In 2006, the British economist Nicholas Stern warned that one of the biggest dangers of climate change would be mass migration. “Climate-related shocks have sparked violent conflict in the past,” he wrote, “and conflict is a serious risk in areas such as West Africa, the Nile Basin, and Central Asia.”
More than a decade later we’re still trying to create models that might tell us where people might move, and when. Last year a report for the World Bank, the first to model migration due to climate change on a large scale, estimated that as many as 143 million people in sub-Saharan Africa, South Asia, and Latin America could have to relocate within their countries by 2050.
But is that a number we can trust? Modelers make many assumptions, like whether people will react the same way as they did to earlier climate disasters. Although models are improving, predicting how high seas will rise and how long droughts could last involves many unknowns. “There’s still a lot of work to do in this field, and I think we’re just scratching the surface,” says Bryan Jones of Baruch College, one of the report’s authors.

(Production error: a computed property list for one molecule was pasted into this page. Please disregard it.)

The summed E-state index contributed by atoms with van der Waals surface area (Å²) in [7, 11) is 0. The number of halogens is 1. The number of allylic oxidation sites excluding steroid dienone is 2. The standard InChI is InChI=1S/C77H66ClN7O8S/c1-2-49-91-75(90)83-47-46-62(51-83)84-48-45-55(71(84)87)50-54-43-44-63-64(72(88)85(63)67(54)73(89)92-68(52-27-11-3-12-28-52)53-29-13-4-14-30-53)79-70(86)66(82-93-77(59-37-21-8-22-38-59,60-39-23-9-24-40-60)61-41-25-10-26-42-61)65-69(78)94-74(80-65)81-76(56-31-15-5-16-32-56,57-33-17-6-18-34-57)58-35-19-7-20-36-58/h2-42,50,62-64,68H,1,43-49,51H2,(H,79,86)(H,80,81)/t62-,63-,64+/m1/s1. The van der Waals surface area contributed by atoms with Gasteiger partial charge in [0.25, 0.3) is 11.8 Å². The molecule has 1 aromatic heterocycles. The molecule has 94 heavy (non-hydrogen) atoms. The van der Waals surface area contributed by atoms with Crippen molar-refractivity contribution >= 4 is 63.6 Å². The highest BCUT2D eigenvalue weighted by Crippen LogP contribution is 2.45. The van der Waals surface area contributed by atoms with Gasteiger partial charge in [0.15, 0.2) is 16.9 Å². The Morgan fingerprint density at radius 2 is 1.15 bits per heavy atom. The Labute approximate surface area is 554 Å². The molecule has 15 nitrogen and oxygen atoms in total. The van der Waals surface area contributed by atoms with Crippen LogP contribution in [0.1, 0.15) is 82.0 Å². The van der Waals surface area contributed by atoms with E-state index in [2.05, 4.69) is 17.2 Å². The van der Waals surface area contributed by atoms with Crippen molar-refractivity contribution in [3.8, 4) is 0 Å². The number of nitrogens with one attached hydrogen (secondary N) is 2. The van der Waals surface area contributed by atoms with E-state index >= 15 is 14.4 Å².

Modelers are trying to get more accurate numbers with new information from satellite images or mobile-phone data. But there are “constraints in using that technology,” says Valerie Mueller, an economist at Arizona State University and author of a number of studies on climate-change-induced migration. For example, satellite imagery can be used to count populations, but changes in population could result from births and deaths, not just migration. SIM cards in mobile phones can show where the phone went, but not why; and more than one person might use any given phone.
These examples focus on migration within rather than between countries, because that’s what most of the existing models focus on. Why? Because when people move, they don’t usually go far— people forced into migrating typically don’t have a lot of money, and if people in a neighboring country speak a different language, that’s yet another disincentive to leaving the home country. And in some cases a potential destination country has physical or legal barriers that can compel people to stay close to home.
Improving these models is crucial, because if governments know where people might go, they can prepare for what’s coming. For example, a city with great economic opportunities is likely to draw more migrants if a climate shock happens. If policymakers can get a better sense of how many people might arrive and when, they can prepare by directing investment to that area for affordable housing, hospitals, and schools.
“We’re never going to get exact numbers,” says Alex de Sherbinin of Columbia University, another of the report’s coauthors, “but if people understand what the model is doing, they can get very useful information out of it.”
Tate Ryan-Mosley contributed research for this story.
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